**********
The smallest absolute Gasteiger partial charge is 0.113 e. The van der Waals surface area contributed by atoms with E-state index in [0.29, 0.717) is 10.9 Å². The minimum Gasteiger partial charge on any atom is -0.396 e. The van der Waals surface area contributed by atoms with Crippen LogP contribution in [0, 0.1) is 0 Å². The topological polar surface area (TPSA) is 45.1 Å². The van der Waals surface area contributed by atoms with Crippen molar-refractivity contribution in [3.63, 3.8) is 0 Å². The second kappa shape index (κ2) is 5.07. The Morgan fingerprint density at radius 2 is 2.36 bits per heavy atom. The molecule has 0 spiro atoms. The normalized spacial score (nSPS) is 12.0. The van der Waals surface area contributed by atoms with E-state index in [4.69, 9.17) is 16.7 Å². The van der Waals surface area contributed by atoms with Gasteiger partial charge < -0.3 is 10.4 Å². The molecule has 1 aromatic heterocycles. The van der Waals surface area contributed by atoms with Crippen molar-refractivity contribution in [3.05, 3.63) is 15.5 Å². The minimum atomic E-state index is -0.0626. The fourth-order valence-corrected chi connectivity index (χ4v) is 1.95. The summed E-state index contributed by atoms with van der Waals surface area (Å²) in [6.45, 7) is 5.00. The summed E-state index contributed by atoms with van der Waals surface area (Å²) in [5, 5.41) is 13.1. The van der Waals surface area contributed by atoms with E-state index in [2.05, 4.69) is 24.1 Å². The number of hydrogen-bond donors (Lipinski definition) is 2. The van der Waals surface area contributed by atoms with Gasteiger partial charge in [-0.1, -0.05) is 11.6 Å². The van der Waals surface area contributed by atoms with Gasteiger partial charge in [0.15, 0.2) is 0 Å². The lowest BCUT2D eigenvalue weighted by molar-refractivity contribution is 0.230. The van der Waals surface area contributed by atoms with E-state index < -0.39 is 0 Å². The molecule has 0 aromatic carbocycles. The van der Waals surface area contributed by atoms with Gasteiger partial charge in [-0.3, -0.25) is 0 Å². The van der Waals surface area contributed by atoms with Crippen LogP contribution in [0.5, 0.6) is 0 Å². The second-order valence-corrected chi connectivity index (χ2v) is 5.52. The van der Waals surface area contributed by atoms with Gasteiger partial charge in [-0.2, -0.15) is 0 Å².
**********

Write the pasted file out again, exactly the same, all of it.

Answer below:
The smallest absolute Gasteiger partial charge is 0.113 e. The van der Waals surface area contributed by atoms with E-state index in [0.29, 0.717) is 10.9 Å². The minimum Gasteiger partial charge on any atom is -0.396 e. The van der Waals surface area contributed by atoms with Crippen LogP contribution in [0, 0.1) is 0 Å². The topological polar surface area (TPSA) is 45.1 Å². The van der Waals surface area contributed by atoms with Crippen molar-refractivity contribution in [3.63, 3.8) is 0 Å². The second kappa shape index (κ2) is 5.07. The Morgan fingerprint density at radius 2 is 2.36 bits per heavy atom. The molecule has 0 spiro atoms. The normalized spacial score (nSPS) is 12.0. The van der Waals surface area contributed by atoms with E-state index in [4.69, 9.17) is 16.7 Å². The van der Waals surface area contributed by atoms with Gasteiger partial charge < -0.3 is 10.4 Å². The molecule has 1 aromatic heterocycles. The van der Waals surface area contributed by atoms with Crippen molar-refractivity contribution in [3.05, 3.63) is 15.5 Å². The minimum atomic E-state index is -0.0626. The fourth-order valence-corrected chi connectivity index (χ4v) is 1.95. The summed E-state index contributed by atoms with van der Waals surface area (Å²) in [6.45, 7) is 5.00. The summed E-state index contributed by atoms with van der Waals surface area (Å²) in [5, 5.41) is 13.1. The van der Waals surface area contributed by atoms with E-state index in [2.05, 4.69) is 24.1 Å². The number of hydrogen-bond donors (Lipinski definition) is 2. The van der Waals surface area contributed by atoms with Gasteiger partial charge in [-0.1, -0.05) is 11.6 Å². The van der Waals surface area contributed by atoms with Gasteiger partial charge in [0.15, 0.2) is 0 Å². The lowest BCUT2D eigenvalue weighted by molar-refractivity contribution is 0.230. The van der Waals surface area contributed by atoms with E-state index < -0.39 is 0 Å². The molecule has 0 aromatic carbocycles. The van der Waals surface area contributed by atoms with Gasteiger partial charge in [-0.3, -0.25) is 0 Å². The van der Waals surface area contributed by atoms with Crippen LogP contribution in [0.5, 0.6) is 0 Å². The second-order valence-corrected chi connectivity index (χ2v) is 5.52. The van der Waals surface area contributed by atoms with Gasteiger partial charge in [-0.2, -0.15) is 0 Å².